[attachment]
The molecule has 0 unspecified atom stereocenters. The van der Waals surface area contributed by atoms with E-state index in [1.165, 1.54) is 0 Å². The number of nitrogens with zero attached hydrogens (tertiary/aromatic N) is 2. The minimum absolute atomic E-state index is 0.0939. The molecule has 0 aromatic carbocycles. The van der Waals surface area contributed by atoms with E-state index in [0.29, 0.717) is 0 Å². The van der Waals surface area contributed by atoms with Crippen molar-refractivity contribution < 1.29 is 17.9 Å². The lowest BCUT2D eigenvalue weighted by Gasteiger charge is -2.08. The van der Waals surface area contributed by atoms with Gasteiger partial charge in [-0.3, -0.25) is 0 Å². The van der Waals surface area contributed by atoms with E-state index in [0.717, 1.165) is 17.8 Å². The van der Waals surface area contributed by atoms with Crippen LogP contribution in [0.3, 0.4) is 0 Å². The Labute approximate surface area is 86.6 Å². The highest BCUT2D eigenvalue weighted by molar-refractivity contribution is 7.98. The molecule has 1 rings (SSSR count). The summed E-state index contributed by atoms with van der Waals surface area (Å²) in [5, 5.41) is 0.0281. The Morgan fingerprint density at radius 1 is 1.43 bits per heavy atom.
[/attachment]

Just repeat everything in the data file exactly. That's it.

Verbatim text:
The molecule has 0 unspecified atom stereocenters. The van der Waals surface area contributed by atoms with E-state index in [1.165, 1.54) is 0 Å². The number of nitrogens with zero attached hydrogens (tertiary/aromatic N) is 2. The minimum absolute atomic E-state index is 0.0939. The molecule has 0 aromatic carbocycles. The van der Waals surface area contributed by atoms with E-state index in [0.29, 0.717) is 0 Å². The van der Waals surface area contributed by atoms with Crippen molar-refractivity contribution < 1.29 is 17.9 Å². The lowest BCUT2D eigenvalue weighted by Gasteiger charge is -2.08. The van der Waals surface area contributed by atoms with Gasteiger partial charge in [-0.3, -0.25) is 0 Å². The van der Waals surface area contributed by atoms with E-state index in [0.717, 1.165) is 17.8 Å². The van der Waals surface area contributed by atoms with Crippen LogP contribution in [0.3, 0.4) is 0 Å². The Labute approximate surface area is 86.6 Å². The highest BCUT2D eigenvalue weighted by molar-refractivity contribution is 7.98. The molecule has 1 rings (SSSR count). The summed E-state index contributed by atoms with van der Waals surface area (Å²) in [5, 5.41) is 0.0281. The Morgan fingerprint density at radius 1 is 1.43 bits per heavy atom.